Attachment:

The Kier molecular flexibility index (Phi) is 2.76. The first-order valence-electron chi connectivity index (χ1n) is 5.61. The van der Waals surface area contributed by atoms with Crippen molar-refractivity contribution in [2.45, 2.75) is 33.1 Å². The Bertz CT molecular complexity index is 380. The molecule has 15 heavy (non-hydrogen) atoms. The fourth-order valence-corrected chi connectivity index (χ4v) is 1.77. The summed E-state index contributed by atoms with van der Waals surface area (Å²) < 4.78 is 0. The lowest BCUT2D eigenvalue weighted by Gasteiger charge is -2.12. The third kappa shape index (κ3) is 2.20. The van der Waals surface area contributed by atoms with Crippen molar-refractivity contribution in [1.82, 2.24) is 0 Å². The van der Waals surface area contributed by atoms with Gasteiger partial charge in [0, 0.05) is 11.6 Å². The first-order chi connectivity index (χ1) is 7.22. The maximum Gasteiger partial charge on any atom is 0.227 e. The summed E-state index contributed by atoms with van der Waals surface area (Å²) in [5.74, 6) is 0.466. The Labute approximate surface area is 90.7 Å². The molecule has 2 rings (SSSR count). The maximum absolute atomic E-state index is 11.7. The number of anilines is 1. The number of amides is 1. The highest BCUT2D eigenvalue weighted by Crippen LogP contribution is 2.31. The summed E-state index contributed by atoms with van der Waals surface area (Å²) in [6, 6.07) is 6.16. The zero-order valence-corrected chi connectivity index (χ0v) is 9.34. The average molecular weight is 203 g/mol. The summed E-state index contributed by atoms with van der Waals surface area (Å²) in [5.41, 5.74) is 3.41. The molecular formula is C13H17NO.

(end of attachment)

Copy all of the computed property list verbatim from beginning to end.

The Kier molecular flexibility index (Phi) is 2.76. The first-order valence-electron chi connectivity index (χ1n) is 5.61. The van der Waals surface area contributed by atoms with Crippen molar-refractivity contribution in [2.45, 2.75) is 33.1 Å². The Bertz CT molecular complexity index is 380. The molecule has 15 heavy (non-hydrogen) atoms. The fourth-order valence-corrected chi connectivity index (χ4v) is 1.77. The summed E-state index contributed by atoms with van der Waals surface area (Å²) < 4.78 is 0. The lowest BCUT2D eigenvalue weighted by Gasteiger charge is -2.12. The third kappa shape index (κ3) is 2.20. The van der Waals surface area contributed by atoms with Crippen molar-refractivity contribution in [1.82, 2.24) is 0 Å². The van der Waals surface area contributed by atoms with Gasteiger partial charge in [0, 0.05) is 11.6 Å². The first-order chi connectivity index (χ1) is 7.22. The maximum Gasteiger partial charge on any atom is 0.227 e. The summed E-state index contributed by atoms with van der Waals surface area (Å²) in [5.74, 6) is 0.466. The Labute approximate surface area is 90.7 Å². The molecule has 2 rings (SSSR count). The maximum absolute atomic E-state index is 11.7. The number of anilines is 1. The number of amides is 1. The highest BCUT2D eigenvalue weighted by Crippen LogP contribution is 2.31. The summed E-state index contributed by atoms with van der Waals surface area (Å²) in [6, 6.07) is 6.16. The zero-order valence-corrected chi connectivity index (χ0v) is 9.34. The average molecular weight is 203 g/mol. The summed E-state index contributed by atoms with van der Waals surface area (Å²) in [5.41, 5.74) is 3.41. The molecular formula is C13H17NO.